Biofuels: What’s next for ethanol?
What’s next for ethanol in fuel applications? Although ethanol as a gasoline blendstock offers oxygenating and octane boosting properties, which have in part driven consumption, the primary driver of the product’s consumption is its bio-derived nature, as part of governmental efforts to reduce the environmental impact of the transport sector. As a result, the key driver of growth in the global fuel ethanol market in recent decades has been the implementation of government policy in several key markets, led by the U.S., Brazil and the European Union.
Ethanol in transport fuel applications is generally blended into gasoline for consumption in conventional gasoline-driven vehicles. In most markets, the product is blended at concentrations of up to around ten percent (E10), although higher blends, such as 15 percent (E15) are increasingly being used. However, ethanol is also able to be used in higher concentrations, and in pure form, in specially adapted vehicles, such as Flex-Fuel cars, which are mainly prevalent in Brazil.
Ethanol is the most widely-used biofuel, with significantly greater consumption than biodiesel, thanks largely to the concentration of demand in gasoline-heavy markets such as the United States and Brazil. With diesel demand in most global road transport markets mainly limited to road haulage, the efforts of many governments to support their commitments on reducing transport emissions will focus on increasing ethanol blending in gasoline. As the attention of increasing numbers of governments is focused on reducing transport emissions, there will be appreciable support for increased ethanol blending, via mandates and other incentivising measures.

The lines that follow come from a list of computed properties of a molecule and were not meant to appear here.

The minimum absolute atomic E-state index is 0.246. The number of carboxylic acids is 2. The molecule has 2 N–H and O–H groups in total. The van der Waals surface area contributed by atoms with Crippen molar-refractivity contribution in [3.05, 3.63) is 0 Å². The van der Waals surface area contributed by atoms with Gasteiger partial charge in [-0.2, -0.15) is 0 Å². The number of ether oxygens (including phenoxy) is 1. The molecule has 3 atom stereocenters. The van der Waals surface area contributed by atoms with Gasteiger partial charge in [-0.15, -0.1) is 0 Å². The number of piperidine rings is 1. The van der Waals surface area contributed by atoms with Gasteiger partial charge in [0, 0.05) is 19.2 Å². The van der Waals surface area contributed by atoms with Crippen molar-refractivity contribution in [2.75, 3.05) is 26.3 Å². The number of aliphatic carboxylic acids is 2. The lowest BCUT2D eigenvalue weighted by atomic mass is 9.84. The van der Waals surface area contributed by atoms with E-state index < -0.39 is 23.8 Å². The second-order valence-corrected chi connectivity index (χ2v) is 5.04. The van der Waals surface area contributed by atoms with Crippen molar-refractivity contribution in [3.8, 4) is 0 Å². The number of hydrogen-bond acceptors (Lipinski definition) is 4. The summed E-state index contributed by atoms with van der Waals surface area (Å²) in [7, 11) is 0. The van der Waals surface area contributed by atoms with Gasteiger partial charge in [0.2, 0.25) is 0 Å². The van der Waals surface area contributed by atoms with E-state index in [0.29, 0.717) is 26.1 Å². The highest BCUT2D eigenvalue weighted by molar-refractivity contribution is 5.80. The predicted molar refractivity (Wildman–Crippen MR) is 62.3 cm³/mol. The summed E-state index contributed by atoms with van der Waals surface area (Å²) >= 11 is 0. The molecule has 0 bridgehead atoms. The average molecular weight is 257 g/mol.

However, in the world’s largest biofuels markets, robust demand growth is not projected to continue far into the 2020s, as major support programs in the United States and the European Union are set to reach their conclusions in the coming years. Longer term planning in the EU does not envisage significant increase in overall blending levels, while longer term measures in the United States remain unclear. With blending levels expected to level off, and gasoline demand in these regions expected to be flat, there is less expectation for ethanol demand growth here in the longer term. Incremental growth from the mid-2020s would therefore be expected from Brazil, China and a range of smaller markets. In addition, ethanol – as well as biodiesel – will face increasing competition from alternative low carbon transport fuel options, notably the increasing availability and consumer acceptance of Electric Vehicles, but also from sources such as biogas.
A key trend in the ethanol market has been – and will continue to be – the potential for transition from the use of first generation ethanol to that of advanced/cellulosic product. While production of advanced ethanol has begun at commercial scale in the last five years, many producers have faced technical barriers to the achievement of production targets, and the sector has been dogged by low operating rates and the closure or sale of a number of existing sites. While policy continues to support significantly increased demand for advanced ethanol in several key markets, this production lag means that projections must remain conservative during the short term.
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